Saturday, April 25, 2009
HER OLD NOSE
The Rev. Dana Prom Smith, S.T.D., Ph.D. (4/25/09)
"She should've kept her old nose," meine Überfrau opined as she inspected photographs of her fellow retired flight attendants from the glory "champagne and chateaubriand" days of first-class on TWA. When asked what she meant, she said, "She went too far." Apparently, the poor woman in her zeal for a pert, upturned nose ended up with a flute too small for her face, a puny button on a fine, full-figured, glamorous Mediterranean mug. "It's too bad. She was really a beautiful woman." So much for rhinoplasty.
H.L. Mencken, the Sage of Baltimore of several generations past, made the same point in The American Language about the Anglo-Saxon dominance of American culture, only about first names instead of noses, such as Wendy Liebowitz, Eric Balabanian, and Chauncey Gallucci, but not Ermentrude Smith or Yankel Johnson.
The theory behind the Anglo-Saxon cultural dominance is that immigrants, after the arrival of the initial British immigrants, wanted to fit in and tried to adopt the facial characteristics and names of the first-arrived, adapting by adopting. Ironically, we now have a mixed race president with three non-Anglo-Saxon names who speaks in elegant English and thinks with the sophisticated complexity of an Oxford don.
Gardening on the Colorado Plateau speaks to the same complexity, what fits in and what doesn't or the wrong horticultural nose on Flagstaff's cultural face. In extremis, a friend sports a plastic palm tree on his back deck, decorating it each year with Christmas lights. For him it's a memory of things past and, I suspect, a modest defiance of Flagstaff's horticulturally correct.
Pity the poor person who paid big bucks for a nose that didn't work cosmetically, and for the gardener who bought a plant that didn't work horticulturally. Rhododendrons come to mind. All that glitters is not gold.
Plants have minds of their own and are stubborn about it. If they don't like where they're put, they'll pull a tantrum, withering rather than thriving. Nearly everyone knows people who are inclined dig in their heels no matter what, suffering their own peril to prove a point, however modest. Lots of plants are like that, especially the ones we love.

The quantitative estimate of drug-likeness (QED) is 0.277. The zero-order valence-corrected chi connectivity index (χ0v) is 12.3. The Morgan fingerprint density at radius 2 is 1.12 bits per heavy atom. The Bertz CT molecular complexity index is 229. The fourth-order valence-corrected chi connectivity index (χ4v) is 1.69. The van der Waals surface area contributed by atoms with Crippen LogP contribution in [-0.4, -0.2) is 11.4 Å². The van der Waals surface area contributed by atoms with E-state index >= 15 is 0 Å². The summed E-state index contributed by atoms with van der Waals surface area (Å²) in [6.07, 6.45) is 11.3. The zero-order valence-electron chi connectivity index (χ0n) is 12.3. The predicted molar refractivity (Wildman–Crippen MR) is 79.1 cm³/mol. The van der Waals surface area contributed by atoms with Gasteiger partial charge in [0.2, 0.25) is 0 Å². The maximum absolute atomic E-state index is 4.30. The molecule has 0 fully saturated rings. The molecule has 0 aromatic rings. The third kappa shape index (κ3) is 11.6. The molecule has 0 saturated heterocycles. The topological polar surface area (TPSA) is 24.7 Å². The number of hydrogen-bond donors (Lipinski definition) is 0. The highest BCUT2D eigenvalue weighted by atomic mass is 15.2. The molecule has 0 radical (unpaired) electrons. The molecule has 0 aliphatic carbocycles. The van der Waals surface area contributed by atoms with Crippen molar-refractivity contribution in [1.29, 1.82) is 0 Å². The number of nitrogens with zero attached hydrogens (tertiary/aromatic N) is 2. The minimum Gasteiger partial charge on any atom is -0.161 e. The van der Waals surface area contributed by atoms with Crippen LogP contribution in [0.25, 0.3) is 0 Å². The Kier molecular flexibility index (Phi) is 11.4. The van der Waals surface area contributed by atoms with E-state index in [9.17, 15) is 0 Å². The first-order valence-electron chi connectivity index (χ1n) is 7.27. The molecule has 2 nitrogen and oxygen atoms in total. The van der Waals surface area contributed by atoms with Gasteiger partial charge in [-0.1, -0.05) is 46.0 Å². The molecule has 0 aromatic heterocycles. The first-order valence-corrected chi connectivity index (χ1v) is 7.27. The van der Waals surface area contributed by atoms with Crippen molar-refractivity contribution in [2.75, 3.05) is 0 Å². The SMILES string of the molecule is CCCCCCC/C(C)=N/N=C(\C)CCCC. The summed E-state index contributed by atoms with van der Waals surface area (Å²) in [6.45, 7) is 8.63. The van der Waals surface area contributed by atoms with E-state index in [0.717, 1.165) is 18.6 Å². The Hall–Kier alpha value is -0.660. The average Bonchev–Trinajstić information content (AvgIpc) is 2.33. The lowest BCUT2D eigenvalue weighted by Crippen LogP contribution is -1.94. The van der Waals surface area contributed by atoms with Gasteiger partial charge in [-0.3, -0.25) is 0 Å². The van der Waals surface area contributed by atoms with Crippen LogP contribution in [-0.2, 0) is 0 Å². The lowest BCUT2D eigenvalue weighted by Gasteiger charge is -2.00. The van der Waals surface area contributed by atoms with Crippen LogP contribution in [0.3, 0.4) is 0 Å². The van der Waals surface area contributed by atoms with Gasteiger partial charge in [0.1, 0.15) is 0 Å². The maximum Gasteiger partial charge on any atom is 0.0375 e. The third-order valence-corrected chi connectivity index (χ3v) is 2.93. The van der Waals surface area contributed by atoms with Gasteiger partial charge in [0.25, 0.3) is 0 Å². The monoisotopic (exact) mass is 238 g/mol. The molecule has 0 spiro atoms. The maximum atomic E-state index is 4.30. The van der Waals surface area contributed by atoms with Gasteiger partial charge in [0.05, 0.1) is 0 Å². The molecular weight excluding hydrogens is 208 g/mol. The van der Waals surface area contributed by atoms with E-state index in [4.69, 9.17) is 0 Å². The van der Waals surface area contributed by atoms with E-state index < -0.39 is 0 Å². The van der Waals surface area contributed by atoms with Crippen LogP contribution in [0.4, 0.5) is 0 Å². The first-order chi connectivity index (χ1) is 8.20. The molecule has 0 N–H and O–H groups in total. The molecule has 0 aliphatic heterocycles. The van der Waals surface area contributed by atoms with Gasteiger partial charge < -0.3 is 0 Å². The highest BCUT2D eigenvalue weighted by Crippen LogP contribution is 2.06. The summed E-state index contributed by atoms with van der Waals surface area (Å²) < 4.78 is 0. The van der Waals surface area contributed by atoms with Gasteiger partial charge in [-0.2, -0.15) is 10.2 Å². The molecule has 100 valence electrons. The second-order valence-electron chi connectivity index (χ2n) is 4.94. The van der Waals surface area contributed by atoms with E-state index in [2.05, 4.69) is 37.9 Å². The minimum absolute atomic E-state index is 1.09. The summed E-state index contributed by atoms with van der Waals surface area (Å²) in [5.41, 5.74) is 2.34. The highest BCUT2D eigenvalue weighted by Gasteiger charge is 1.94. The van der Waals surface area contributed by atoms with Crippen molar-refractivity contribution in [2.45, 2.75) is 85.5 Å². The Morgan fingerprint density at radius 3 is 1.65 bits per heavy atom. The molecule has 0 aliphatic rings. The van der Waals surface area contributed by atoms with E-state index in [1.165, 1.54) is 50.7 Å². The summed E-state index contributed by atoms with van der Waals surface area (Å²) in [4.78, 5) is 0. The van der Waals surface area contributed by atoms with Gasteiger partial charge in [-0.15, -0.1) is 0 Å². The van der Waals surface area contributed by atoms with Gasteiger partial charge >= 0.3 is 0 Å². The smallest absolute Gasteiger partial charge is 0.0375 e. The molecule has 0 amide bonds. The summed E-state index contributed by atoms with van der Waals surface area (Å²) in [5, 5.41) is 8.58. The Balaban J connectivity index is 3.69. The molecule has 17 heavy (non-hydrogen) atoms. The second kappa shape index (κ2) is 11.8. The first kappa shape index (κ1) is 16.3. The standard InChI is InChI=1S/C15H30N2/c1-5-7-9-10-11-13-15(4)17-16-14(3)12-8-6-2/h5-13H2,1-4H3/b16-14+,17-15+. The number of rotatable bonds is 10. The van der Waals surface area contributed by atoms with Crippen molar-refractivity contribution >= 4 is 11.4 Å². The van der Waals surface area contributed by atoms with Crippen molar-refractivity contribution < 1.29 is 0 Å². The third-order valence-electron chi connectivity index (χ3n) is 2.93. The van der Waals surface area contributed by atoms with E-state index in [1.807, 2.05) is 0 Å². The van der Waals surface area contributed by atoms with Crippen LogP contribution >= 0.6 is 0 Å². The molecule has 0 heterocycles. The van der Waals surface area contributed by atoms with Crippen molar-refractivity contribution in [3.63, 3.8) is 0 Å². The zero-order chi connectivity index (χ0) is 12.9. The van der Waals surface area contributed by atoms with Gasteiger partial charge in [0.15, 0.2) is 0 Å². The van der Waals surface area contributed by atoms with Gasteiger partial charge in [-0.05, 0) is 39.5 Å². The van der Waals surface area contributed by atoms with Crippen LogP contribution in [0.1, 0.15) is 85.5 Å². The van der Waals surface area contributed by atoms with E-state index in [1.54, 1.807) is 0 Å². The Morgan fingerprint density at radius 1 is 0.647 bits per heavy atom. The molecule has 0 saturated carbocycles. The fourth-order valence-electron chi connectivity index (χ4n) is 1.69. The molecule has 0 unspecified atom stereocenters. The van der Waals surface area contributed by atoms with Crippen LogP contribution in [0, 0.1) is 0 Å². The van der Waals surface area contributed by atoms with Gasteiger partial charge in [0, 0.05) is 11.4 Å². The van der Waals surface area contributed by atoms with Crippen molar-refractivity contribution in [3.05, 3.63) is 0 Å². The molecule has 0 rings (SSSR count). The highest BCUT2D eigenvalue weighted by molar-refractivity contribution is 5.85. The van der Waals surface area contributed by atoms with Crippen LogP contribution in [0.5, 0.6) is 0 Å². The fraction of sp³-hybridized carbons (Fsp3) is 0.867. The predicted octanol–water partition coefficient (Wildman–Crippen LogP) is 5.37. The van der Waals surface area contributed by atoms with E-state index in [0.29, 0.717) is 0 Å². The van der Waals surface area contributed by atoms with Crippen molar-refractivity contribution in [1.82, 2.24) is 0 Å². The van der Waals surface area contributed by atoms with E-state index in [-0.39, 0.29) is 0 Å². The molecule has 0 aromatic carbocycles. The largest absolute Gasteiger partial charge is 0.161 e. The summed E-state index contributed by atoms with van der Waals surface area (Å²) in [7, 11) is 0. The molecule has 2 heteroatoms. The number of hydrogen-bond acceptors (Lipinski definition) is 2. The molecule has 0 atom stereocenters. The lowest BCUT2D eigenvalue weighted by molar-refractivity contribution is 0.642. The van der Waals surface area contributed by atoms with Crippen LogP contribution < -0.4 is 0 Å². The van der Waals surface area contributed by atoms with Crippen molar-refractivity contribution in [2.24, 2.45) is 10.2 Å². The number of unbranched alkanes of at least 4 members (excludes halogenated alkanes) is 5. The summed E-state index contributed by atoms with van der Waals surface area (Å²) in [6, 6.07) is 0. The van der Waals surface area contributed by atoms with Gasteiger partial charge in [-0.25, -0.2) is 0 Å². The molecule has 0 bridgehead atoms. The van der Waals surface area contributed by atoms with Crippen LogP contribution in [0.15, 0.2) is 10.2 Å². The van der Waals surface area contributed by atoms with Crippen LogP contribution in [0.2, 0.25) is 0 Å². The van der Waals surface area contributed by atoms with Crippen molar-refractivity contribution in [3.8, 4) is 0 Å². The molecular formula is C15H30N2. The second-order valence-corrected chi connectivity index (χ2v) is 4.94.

Ponderosa pines apparently thrive in lots of places, but not
rhododendrons, camellias, and azaleas. I know, I bought a rhododendron five years ago and, since then, have watched it gradually wither while my ponderosa thrive. The ponderosa didn't cost me a dime, either.
As always, there are the purists who want nothing but native, opposed, as they are, to horticultural immigration. They want concrete walls topped with razor wire, and they have a point. Everytime a foreign plant is introduced into a balanced eco-system, of necessity, it changes the system for either ill or good, sometimes sending it into a tailspin. Of course, the irony is that if the purists really wanted to go native, they wouldn't be here in the first place because there is no species quite as invasive as human beings. Purity may mean "get outta town."
Oddly, many think of Hopi corn as a native because it has been grown on the Colorado Plateau for a several centuries which is to raise the question of the length of time it takes an import to go native or adapt.
Socrates in the Cratylus quoted Heraclitus to the effect that all things are in motion and nothing is at rest, comparing them to a river or stream, and saying that no one can go into the same river twice.
In Flagstaff, the first thing to consider is a native plant or a plant that can adapt to the High Country, no matter how much a plant has been loved elsewhere. Noses don't always travel well. Secondly, choose water-wise plants because guzzlers are threats to balance, sucking up everyone else's fair share. And, finally, don't mess around with plants that look good but insidiously want to take over. "Frienemies," they're invasive species, the opiates of gardening, invading, corrupting, and weakening a garden and with it the eco-system. As long as human beings have intruded, we're responsible to keep an eco-system in balance while it evolves.
Copyright © Dana Prom Smith 2009